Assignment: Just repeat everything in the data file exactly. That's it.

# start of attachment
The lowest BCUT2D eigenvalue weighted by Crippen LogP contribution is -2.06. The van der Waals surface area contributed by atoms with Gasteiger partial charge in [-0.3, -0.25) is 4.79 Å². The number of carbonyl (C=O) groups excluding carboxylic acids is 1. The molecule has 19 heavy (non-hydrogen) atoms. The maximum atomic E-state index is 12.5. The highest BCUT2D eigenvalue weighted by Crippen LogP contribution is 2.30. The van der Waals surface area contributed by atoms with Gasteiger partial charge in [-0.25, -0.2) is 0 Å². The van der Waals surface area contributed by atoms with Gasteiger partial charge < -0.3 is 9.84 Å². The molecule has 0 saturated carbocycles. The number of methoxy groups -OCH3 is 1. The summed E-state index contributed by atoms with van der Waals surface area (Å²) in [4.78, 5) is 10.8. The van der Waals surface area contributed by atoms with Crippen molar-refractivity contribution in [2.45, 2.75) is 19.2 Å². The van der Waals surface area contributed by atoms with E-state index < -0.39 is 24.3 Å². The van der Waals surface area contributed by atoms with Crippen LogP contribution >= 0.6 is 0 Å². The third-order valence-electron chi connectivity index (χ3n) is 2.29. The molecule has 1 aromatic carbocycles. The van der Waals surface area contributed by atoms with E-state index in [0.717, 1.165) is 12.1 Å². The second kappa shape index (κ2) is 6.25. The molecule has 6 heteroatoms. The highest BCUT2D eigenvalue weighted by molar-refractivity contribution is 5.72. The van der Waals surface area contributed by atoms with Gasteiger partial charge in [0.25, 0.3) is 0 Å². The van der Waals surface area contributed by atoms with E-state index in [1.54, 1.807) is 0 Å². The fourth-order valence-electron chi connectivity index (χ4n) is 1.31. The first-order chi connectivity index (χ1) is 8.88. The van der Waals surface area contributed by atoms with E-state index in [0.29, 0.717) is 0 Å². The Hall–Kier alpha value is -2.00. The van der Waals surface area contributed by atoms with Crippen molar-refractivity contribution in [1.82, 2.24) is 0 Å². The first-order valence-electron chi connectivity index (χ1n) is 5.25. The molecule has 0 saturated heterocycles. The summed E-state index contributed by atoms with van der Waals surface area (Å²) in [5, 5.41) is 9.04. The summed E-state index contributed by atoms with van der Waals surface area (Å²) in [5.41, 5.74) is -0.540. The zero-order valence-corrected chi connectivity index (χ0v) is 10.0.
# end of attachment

The lowest BCUT2D eigenvalue weighted by Crippen LogP contribution is -2.06. The van der Waals surface area contributed by atoms with Gasteiger partial charge in [-0.3, -0.25) is 4.79 Å². The number of carbonyl (C=O) groups excluding carboxylic acids is 1. The molecule has 19 heavy (non-hydrogen) atoms. The maximum atomic E-state index is 12.5. The highest BCUT2D eigenvalue weighted by Crippen LogP contribution is 2.30. The van der Waals surface area contributed by atoms with Gasteiger partial charge in [-0.25, -0.2) is 0 Å². The van der Waals surface area contributed by atoms with Gasteiger partial charge < -0.3 is 9.84 Å². The molecule has 0 saturated carbocycles. The number of methoxy groups -OCH3 is 1. The summed E-state index contributed by atoms with van der Waals surface area (Å²) in [4.78, 5) is 10.8. The van der Waals surface area contributed by atoms with Crippen molar-refractivity contribution in [2.45, 2.75) is 19.2 Å². The van der Waals surface area contributed by atoms with E-state index < -0.39 is 24.3 Å². The van der Waals surface area contributed by atoms with Crippen LogP contribution >= 0.6 is 0 Å². The third-order valence-electron chi connectivity index (χ3n) is 2.29. The molecule has 1 aromatic carbocycles. The van der Waals surface area contributed by atoms with E-state index in [0.717, 1.165) is 12.1 Å². The second kappa shape index (κ2) is 6.25. The molecule has 6 heteroatoms. The highest BCUT2D eigenvalue weighted by molar-refractivity contribution is 5.72. The van der Waals surface area contributed by atoms with Gasteiger partial charge in [0.25, 0.3) is 0 Å². The van der Waals surface area contributed by atoms with E-state index in [1.54, 1.807) is 0 Å². The fourth-order valence-electron chi connectivity index (χ4n) is 1.31. The first-order chi connectivity index (χ1) is 8.88. The van der Waals surface area contributed by atoms with E-state index in [0.29, 0.717) is 0 Å². The Hall–Kier alpha value is -2.00. The van der Waals surface area contributed by atoms with Crippen molar-refractivity contribution in [1.82, 2.24) is 0 Å². The first-order valence-electron chi connectivity index (χ1n) is 5.25. The molecule has 0 saturated heterocycles. The summed E-state index contributed by atoms with van der Waals surface area (Å²) in [5, 5.41) is 9.04. The summed E-state index contributed by atoms with van der Waals surface area (Å²) in [5.41, 5.74) is -0.540. The zero-order valence-corrected chi connectivity index (χ0v) is 10.0.